C. Forsaking Their Nation’s Appointed Covenant Estate.
Wicked individuals wanted to forsake the Laws of Moses and the Covenant God made to the children of Israel. These betrayers were the cause of Israel’s downfall during the Hellenistic period. But who were these betrayers? The Tobiad Philhellene partisans.
These people were numerous and sent a large delegation to King Antiochus with a clear aim of getting his assistance in ridding the country of any and all traces of Judaism.7 They agreed on a strategy and it soon became clear: Request a gymnasium be built in the holiest city of all; hold what could only be seen as shocking and scandalizing games there. They commonized the Temple and allowed it to become a red-light district where Greeks and Hellenized Jews openly caroused and fornicated, in the light of the sun by day or in the light of the moon by night, without fear of arrest or retribution.
In addition to this, among the masses, a certain Greek hat was worn.8 This 'petasos' was an article of clothing that indicated a person had completely abandoned their Jewish spiritual identity in favor of Hellenism and idolatry.
Now when Syria stole Judea from Egypt it was eager to take the nation completely away from monotheism at every level of society. King Antiochus IV Epiphanes was only all too eager to push the proverbial envelope and have the entire culture of the Holy Land thrown away and the country uniformly Hellenized, even if by the use of sword and fire and bloodshed.
The impact of this prospect and the chance that it might actually succeed was all the more threatening on account that the gym was built adjacent to the Second Temple (where the priest was close enough that they could see and actually hear what was going on).
In little time the temptations presented by the games overcame the curiosity of the priests and their zeal to work in God's House grew cold and died out. It was through this encroachment of apostasy, the gymnasium and male nude wrestling that a large number of people in Israel were mezmerized and deceived into committing widespread apostasy in and out of the priesthood. Now, while the Temple grounds began to become neglected and unkept, at the very same time the priests and the people, in tens of thousands, crowded into the gymnasium to see the games.9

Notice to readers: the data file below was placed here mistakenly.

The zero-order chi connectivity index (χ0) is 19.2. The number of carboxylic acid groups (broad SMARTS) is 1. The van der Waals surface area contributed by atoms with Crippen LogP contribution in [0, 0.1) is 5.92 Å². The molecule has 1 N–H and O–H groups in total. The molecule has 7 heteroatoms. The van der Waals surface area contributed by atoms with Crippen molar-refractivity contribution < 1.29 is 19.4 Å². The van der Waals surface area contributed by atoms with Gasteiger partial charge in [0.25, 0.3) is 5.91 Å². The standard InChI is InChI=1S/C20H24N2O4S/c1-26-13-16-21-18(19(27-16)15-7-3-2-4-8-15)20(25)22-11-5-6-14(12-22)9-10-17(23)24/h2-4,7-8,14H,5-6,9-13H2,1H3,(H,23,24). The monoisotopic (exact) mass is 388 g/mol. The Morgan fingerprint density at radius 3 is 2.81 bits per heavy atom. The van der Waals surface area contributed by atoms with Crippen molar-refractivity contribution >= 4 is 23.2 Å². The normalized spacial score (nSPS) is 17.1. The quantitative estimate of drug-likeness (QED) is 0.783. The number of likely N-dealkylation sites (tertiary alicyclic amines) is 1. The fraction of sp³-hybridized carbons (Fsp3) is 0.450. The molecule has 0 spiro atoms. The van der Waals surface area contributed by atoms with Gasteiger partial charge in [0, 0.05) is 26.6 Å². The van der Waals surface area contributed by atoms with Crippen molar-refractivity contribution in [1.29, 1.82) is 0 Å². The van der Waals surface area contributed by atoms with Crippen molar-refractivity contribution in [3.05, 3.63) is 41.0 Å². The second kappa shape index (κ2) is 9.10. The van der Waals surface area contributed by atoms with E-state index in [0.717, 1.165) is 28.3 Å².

Other dangers lurked.
A cash-strapped monarch, Antiochus, also was aware that the Second Temple was, for all intents and purposes, the national bank10 of the Jewish people and he, sorely in need of money, could not think of a better place to plunder of its vast reserves of wealth. But when he did this, in the eyes of some, he went too far.
All Judeans did not agree that the Law of Moses was outdated. All did not see the Greek way of life, with its sensual pleasures and emphasis on materialism, physicality, and greed as the best way forward. And it was all too clear to them that their world and its ideals were disintegrating all around them and the proverbial walls were closing in.
Many fretted, anxious how they might stem this seemingly irresistible tide. How would they stop this from happening? Perhaps they could halt it by persuasion? Maybe it could be reversed by pacificism? Or, as a last resort, maybe it would require violence?
In any case, what at first started as a slow trend toward fermentation and upheaval was now rapidly coming to an obvious cataclysmic head. But these dangerous predicaments can be seen in the prophecies of betrayal, sacrilege, and disaster in Daniel 8:1-27 and 11:29-32.
D. All-or-Nothing: The Philhellene’s Zero-Sum Game.
The Tobiads and their Greek confederates did not want halfway measures. They were much more interested in expanding their influence and encroaching even into the inner parts of the Jewish Temple itself, where they could, finally, extinguish the concept and sanctity of belief in an invisible God.
Meanwhile, King Antiochus was on a fateful expedition south to Egypt, where he hoped to subdue the Ptolemaic government under Seleucid imperial power.11
E. Antiochus’s Humiliating Defeat in Egypt and Portent of Horror in Jerusalem.
Antiochus IV Epiphanes went to Egypt on an expedition to conquer it but met up with Roman allies who turned him, humiliatingly, away. He came back up the coast, but before he arrived, an unfounded rumor spread that he had died (which, as they say, ‘reports of his death were greatly exaggerated’).